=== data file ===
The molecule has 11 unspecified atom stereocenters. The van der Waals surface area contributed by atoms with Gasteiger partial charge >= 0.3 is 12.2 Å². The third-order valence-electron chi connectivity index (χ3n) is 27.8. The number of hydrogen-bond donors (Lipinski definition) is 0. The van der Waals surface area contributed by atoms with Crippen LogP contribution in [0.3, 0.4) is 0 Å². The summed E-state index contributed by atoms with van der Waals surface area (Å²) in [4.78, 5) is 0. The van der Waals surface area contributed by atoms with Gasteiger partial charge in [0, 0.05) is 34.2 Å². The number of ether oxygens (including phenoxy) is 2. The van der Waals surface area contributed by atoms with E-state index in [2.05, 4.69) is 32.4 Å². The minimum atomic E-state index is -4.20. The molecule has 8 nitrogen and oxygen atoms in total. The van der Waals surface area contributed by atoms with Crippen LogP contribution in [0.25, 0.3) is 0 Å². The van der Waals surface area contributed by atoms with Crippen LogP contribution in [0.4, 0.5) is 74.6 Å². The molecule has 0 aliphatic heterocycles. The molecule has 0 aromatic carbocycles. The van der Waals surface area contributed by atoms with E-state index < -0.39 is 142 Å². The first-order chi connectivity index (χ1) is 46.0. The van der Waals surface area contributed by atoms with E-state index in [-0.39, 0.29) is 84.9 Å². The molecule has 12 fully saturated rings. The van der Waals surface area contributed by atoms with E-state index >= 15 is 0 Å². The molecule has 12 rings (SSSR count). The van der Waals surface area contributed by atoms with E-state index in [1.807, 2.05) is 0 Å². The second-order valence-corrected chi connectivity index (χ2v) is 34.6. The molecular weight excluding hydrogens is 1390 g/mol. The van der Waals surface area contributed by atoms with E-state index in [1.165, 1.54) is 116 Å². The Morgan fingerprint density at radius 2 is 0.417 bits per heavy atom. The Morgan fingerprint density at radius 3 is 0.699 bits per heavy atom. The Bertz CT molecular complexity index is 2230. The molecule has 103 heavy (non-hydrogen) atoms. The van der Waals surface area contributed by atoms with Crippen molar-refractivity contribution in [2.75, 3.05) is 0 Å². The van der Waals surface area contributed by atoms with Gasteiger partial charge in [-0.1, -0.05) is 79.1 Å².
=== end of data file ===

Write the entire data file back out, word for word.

The molecule has 11 unspecified atom stereocenters. The van der Waals surface area contributed by atoms with Gasteiger partial charge >= 0.3 is 12.2 Å². The third-order valence-electron chi connectivity index (χ3n) is 27.8. The number of hydrogen-bond donors (Lipinski definition) is 0. The van der Waals surface area contributed by atoms with Crippen LogP contribution in [0.3, 0.4) is 0 Å². The summed E-state index contributed by atoms with van der Waals surface area (Å²) in [4.78, 5) is 0. The van der Waals surface area contributed by atoms with Gasteiger partial charge in [0, 0.05) is 34.2 Å². The number of ether oxygens (including phenoxy) is 2. The van der Waals surface area contributed by atoms with E-state index in [2.05, 4.69) is 32.4 Å². The minimum atomic E-state index is -4.20. The molecule has 8 nitrogen and oxygen atoms in total. The van der Waals surface area contributed by atoms with Crippen LogP contribution in [0.25, 0.3) is 0 Å². The van der Waals surface area contributed by atoms with Crippen LogP contribution in [0.4, 0.5) is 74.6 Å². The molecule has 0 aliphatic heterocycles. The molecule has 0 aromatic carbocycles. The van der Waals surface area contributed by atoms with E-state index < -0.39 is 142 Å². The first-order chi connectivity index (χ1) is 46.0. The van der Waals surface area contributed by atoms with E-state index in [-0.39, 0.29) is 84.9 Å². The molecule has 12 fully saturated rings. The van der Waals surface area contributed by atoms with E-state index >= 15 is 0 Å². The molecule has 12 rings (SSSR count). The van der Waals surface area contributed by atoms with E-state index in [1.807, 2.05) is 0 Å². The second-order valence-corrected chi connectivity index (χ2v) is 34.6. The molecular weight excluding hydrogens is 1390 g/mol. The van der Waals surface area contributed by atoms with E-state index in [1.165, 1.54) is 116 Å². The Morgan fingerprint density at radius 2 is 0.417 bits per heavy atom. The Morgan fingerprint density at radius 3 is 0.699 bits per heavy atom. The Bertz CT molecular complexity index is 2230. The molecule has 103 heavy (non-hydrogen) atoms. The van der Waals surface area contributed by atoms with Crippen molar-refractivity contribution in [2.75, 3.05) is 0 Å². The van der Waals surface area contributed by atoms with Gasteiger partial charge in [-0.1, -0.05) is 79.1 Å².